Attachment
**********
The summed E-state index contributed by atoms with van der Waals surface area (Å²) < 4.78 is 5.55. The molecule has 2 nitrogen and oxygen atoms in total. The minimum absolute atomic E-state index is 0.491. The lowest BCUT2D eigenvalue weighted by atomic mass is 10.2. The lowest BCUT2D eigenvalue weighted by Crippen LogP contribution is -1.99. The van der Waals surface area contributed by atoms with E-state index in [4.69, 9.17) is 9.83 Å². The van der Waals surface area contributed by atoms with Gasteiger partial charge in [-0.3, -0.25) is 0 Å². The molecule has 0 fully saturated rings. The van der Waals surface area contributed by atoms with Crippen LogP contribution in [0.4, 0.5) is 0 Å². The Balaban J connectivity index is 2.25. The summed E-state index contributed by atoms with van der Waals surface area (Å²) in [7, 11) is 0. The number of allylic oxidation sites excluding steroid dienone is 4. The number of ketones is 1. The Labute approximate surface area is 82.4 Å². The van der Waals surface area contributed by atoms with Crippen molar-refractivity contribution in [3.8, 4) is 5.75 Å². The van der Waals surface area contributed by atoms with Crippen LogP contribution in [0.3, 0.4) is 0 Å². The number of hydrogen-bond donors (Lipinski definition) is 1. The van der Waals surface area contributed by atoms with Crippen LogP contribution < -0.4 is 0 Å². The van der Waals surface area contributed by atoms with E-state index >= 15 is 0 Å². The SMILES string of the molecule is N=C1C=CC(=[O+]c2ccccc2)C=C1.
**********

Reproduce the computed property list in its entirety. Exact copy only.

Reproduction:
The summed E-state index contributed by atoms with van der Waals surface area (Å²) < 4.78 is 5.55. The molecule has 2 nitrogen and oxygen atoms in total. The minimum absolute atomic E-state index is 0.491. The lowest BCUT2D eigenvalue weighted by atomic mass is 10.2. The lowest BCUT2D eigenvalue weighted by Crippen LogP contribution is -1.99. The van der Waals surface area contributed by atoms with E-state index in [4.69, 9.17) is 9.83 Å². The van der Waals surface area contributed by atoms with Gasteiger partial charge in [-0.3, -0.25) is 0 Å². The molecule has 0 fully saturated rings. The van der Waals surface area contributed by atoms with Crippen LogP contribution in [0.4, 0.5) is 0 Å². The Balaban J connectivity index is 2.25. The summed E-state index contributed by atoms with van der Waals surface area (Å²) in [7, 11) is 0. The number of allylic oxidation sites excluding steroid dienone is 4. The number of ketones is 1. The Labute approximate surface area is 82.4 Å². The van der Waals surface area contributed by atoms with Crippen molar-refractivity contribution in [3.8, 4) is 5.75 Å². The van der Waals surface area contributed by atoms with Crippen LogP contribution in [0.3, 0.4) is 0 Å². The number of hydrogen-bond donors (Lipinski definition) is 1. The van der Waals surface area contributed by atoms with Crippen LogP contribution < -0.4 is 0 Å². The van der Waals surface area contributed by atoms with E-state index >= 15 is 0 Å². The SMILES string of the molecule is N=C1C=CC(=[O+]c2ccccc2)C=C1.